Commonly, retail heroin is ‘cut,’ either with diluents to add weight and stretch the substance, or adulterants, to improve uptake of the heroin, complement its effects or address a side-effect (e.g. diphenhydramine for itching). High levels of ‘cut’ do not necessarily dissuade users from purchasing heroin, although responses vary: the addition of psychoactive adulterants is appealing to some users while others show hostility. (NIH)

Anytime you get drugs off the street, you are taking a huge risk with your life. No one knows what is in these substances, and most dealers will do anything to make as much money as possible. This may sound quite harsh, but they don’t care about what they sell and give you.

Heroin and Fentanyl Overdoses

Overdose and overdose fatalities have skyrocketed over the last few years, and one of the causes is substances being cut with fentanyl. Buyers are purchasing what they believe to be heroin or another substance and getting a deadly mixture. Statistics produced by the NIH show a steady rise in overdose deaths involving heroin and fentanyl.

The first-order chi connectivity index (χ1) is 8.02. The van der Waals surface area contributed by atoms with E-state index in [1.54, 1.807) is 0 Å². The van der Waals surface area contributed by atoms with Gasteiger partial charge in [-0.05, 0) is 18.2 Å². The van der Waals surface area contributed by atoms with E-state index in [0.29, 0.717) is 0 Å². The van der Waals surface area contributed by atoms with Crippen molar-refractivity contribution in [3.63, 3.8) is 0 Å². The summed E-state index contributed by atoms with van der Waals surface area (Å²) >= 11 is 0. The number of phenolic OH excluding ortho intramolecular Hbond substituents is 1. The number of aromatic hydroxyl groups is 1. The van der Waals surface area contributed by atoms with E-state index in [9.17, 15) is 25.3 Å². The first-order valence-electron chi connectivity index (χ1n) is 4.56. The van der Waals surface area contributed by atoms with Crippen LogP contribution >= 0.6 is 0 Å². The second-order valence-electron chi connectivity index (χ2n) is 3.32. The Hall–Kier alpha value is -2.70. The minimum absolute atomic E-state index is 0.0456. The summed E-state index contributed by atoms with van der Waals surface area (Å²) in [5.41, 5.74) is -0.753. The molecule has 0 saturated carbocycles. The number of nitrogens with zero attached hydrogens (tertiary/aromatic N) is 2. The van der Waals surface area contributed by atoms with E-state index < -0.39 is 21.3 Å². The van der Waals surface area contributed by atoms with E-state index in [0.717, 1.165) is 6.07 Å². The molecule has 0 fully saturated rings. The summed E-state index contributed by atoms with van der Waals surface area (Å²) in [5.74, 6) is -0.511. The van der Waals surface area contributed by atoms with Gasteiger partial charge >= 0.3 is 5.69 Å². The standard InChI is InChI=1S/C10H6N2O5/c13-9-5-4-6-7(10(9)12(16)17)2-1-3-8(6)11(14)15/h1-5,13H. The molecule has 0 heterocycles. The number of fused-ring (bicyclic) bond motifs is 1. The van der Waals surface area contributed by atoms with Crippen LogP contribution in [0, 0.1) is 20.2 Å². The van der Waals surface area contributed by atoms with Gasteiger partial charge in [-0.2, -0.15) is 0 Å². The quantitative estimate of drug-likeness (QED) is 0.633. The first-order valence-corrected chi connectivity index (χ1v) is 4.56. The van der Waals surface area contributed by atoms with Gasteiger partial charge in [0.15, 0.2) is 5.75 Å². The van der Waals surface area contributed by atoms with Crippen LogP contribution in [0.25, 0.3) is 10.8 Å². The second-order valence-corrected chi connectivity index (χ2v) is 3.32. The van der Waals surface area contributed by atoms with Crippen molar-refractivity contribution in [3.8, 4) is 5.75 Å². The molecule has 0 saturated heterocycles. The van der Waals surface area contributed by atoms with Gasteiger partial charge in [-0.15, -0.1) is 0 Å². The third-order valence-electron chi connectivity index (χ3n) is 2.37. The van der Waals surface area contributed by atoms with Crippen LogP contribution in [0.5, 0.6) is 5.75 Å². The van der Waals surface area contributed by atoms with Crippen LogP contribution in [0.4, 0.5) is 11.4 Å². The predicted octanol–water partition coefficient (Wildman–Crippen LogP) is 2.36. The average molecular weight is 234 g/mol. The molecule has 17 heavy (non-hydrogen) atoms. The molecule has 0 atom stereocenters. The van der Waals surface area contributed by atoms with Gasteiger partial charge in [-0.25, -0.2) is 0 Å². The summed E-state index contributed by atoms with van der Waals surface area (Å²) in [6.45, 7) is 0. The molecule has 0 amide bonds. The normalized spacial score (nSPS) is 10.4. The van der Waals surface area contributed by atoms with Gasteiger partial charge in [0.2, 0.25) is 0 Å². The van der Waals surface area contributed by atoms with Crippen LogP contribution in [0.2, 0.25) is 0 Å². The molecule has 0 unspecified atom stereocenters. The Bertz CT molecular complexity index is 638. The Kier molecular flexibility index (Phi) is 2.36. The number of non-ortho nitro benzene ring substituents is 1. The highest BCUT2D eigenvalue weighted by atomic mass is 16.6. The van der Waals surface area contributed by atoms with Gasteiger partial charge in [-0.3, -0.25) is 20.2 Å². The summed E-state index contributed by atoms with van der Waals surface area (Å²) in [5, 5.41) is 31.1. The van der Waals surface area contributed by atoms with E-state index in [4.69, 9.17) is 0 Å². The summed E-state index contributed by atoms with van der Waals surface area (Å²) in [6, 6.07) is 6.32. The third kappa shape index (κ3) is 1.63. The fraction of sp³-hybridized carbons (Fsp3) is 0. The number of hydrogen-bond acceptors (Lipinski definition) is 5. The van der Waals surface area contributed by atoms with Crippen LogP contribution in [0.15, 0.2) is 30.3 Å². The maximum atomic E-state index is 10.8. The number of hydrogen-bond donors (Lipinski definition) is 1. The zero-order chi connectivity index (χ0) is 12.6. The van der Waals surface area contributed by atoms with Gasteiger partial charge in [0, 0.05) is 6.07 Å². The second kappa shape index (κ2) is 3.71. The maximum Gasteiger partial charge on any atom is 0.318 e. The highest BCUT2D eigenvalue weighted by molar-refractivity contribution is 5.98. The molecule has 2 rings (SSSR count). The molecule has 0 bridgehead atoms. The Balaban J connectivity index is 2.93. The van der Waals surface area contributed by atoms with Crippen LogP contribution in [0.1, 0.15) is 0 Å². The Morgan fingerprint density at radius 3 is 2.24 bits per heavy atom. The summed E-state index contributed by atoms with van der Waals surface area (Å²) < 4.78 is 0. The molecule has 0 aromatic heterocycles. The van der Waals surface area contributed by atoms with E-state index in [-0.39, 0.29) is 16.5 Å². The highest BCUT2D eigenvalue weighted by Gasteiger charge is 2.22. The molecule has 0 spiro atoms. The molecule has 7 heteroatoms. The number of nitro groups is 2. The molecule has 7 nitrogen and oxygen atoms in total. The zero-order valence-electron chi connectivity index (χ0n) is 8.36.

Drug overdose deaths involving heroin rose from 1,960 in 1999 to 15,469 in 2016. Since 2016, the number of deaths has remained steady with 14,996 deaths reported in 2018. The number of deaths involving heroin in combination with synthetic narcotics has been increasing steadily since 2014 and shows that the increase in deaths involving heroin is driven by the use of fentanyl. (NIH)

Reports have been out for a few years about illicit substances being mixed with fentanyl and the rise in overdose deaths. But unfortunately, this hasn’t scared enough people with addiction issues to seek treatment; it’s still happening.

Signs and Symptoms of a Heroin or Fentanyl Overdose